San Francisco Giants: Where Did Gorkys Hernandez Come From?

Mar 6, 2016; Scottsdale, AZ, USA; San Francisco Giants center fielder Gorkys Hernandez (66) scores on a wild pitch during the third inning against the Los Angeles Dodgers at Scottsdale Stadium. Mandatory Credit: Joe Camporeale-USA TODAY Sports
Mar 6, 2016; Scottsdale, AZ, USA; San Francisco Giants center fielder Gorkys Hernandez (66) scores on a wild pitch during the third inning against the Los Angeles Dodgers at Scottsdale Stadium. Mandatory Credit: Joe Camporeale-USA TODAY Sports /

Gorkys Hernandez has made a good first impression with the San Francisco Giants, but where exactly did this veteran outfielder come from?

Every year in Spring Training, there’s one or two players that come in with little to no expectations, but end up opening a lot of eyes. The San Francisco Giants are no strangers to such a situation, as Gregor Blanco made the opening day roster in 2012 as a non-roster invitee, and Justin Maxwll did the same just last year. Though he’ll have a much harder time cracking the opening day roster this year, outfielder Gorkys Hernandez has impressed in his short time as a Giant.

Where did Hernandez come from? It’s a fair question to ask, but maybe the more appropriate question would be “where hasn’t Hernandez been?”.

Hernandez is the prototypical “journeyman” ballplayer. After signing with the Detriot Tigers in 2005 at the ripe old age of 16, the Venezuelan has bounced around in various minor league organizations, including a couple cup of coffee stints in the major leagues.

His basebal journey began in the Gulf Coast League, playing for the Tigers’ affiliate in 2006, and the following year was a big one for Hernandez. Playing for Detroit’s Class-A affiliate, the West Michigan Whitecaps, he batted .293 with 25 doubles, five triples, four home runs, drove in 50 runs, and stole a league-leading 54 bags. He earned the Western League’s MVP award, was named both a midseason and postseason all-star, and participated in the All-Star Futures Game, drawing a walk and scoring a run.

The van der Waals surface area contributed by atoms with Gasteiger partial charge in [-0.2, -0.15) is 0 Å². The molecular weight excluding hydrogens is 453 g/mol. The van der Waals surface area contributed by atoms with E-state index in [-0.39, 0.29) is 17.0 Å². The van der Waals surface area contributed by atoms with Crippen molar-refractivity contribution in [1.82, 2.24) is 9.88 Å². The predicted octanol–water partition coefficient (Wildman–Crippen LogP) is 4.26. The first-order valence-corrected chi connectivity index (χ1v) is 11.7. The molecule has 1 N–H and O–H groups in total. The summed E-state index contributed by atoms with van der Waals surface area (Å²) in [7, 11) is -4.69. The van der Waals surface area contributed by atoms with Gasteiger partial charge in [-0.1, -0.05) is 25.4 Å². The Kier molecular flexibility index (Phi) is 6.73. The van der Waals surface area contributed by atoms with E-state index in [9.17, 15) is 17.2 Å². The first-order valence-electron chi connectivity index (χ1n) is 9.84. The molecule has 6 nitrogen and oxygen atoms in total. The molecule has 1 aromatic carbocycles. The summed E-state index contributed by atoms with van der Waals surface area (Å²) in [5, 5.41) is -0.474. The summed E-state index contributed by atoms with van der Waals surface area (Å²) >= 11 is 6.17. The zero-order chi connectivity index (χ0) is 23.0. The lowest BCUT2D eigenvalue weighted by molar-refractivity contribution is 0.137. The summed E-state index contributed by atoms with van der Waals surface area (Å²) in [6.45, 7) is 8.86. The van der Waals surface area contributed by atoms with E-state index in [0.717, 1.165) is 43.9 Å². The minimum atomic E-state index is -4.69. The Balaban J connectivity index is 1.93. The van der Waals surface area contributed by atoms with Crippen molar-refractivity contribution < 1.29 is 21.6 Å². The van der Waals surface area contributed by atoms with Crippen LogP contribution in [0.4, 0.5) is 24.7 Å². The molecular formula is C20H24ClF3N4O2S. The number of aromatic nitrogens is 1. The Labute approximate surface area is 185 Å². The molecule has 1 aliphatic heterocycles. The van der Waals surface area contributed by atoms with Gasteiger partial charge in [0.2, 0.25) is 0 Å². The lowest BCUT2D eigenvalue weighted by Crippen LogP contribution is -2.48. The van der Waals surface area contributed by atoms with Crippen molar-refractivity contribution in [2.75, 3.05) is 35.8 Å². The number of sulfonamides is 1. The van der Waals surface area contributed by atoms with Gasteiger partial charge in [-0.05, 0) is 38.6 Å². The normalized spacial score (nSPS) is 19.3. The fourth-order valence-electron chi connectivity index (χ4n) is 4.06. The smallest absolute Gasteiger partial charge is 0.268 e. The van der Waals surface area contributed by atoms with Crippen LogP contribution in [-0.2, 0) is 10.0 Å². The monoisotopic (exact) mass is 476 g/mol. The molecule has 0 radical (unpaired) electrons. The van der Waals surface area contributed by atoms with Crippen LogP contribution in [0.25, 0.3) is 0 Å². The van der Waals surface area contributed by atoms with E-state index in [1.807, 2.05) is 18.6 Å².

While other players from that year’s Future game, like Joey Votto, Geovany Soto, Evan Longoria, and Jacoby Ellsbury, have gone on to big careers and big paydays, Hernandez has been stuck in the slow lane. Before the 2008 season began, Hernandez was part of a package that sent Edgar Renteria to the Tigers from the Atlanta Braves, and that was just the beginning of a series of moves for the young outfielder.

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Despite being listed as a top-five prospect in Atlanta’s organization, he lasted for just a season and a half there before he was traded again in the middle of the 2009 season. This time, Hernandez, along with pitchers Charlie Morton and Jeff Locke, was sent to Pittsburgh with All-Star outfielder Nate McLouth headed to the Braves.

Hernandez would stick with the Pirates for a relatively long time, spending half of 2009 and all of 2010 and 2011 in their minor league system, mostly as a middle of the road hitter whose best value came from his glove. His time finally came on May 18th, 2012, when Hernandez received the long-awaited call to the big leagues for the first time. Three days later he would take his first at-bat, striking out as a pinch-hitter. Another six days later, he collected his first career hit, a two-run, pinch-hit single.

At the 2012 trade deadline, Hernandez was on the move again, as the Pirates dealt him to the Miami Marlins for first baseman Gaby Sanchez. He would hang around in the big leagues with the Marlins for the rest of the season, getting somewhat regular playing time over the final two months of the year. In 45 games and 132 at-bats, Hernandez batted .212 and hit three triples, three home runs, and drove in 11 runs.

In 2013, Hernandez headed back to the minor leagues, starting the year with Miami’s Triple-A team, the New Orleans Zephyrs. That again didn’t last long, as he was traded for the fourth time, this time to the Kansas City Royals for minor league infielder Alex McClure, who played just seven games for Miami’s Double-A team (the Jacksonville Suns) before retiring from professional baseball. Hernandez spent the rest of the season with the Omaha Storm Chasers, Kansas City’s Triple-A club, and signed a minor league deal to stay with the Royals in the 2014 offseason.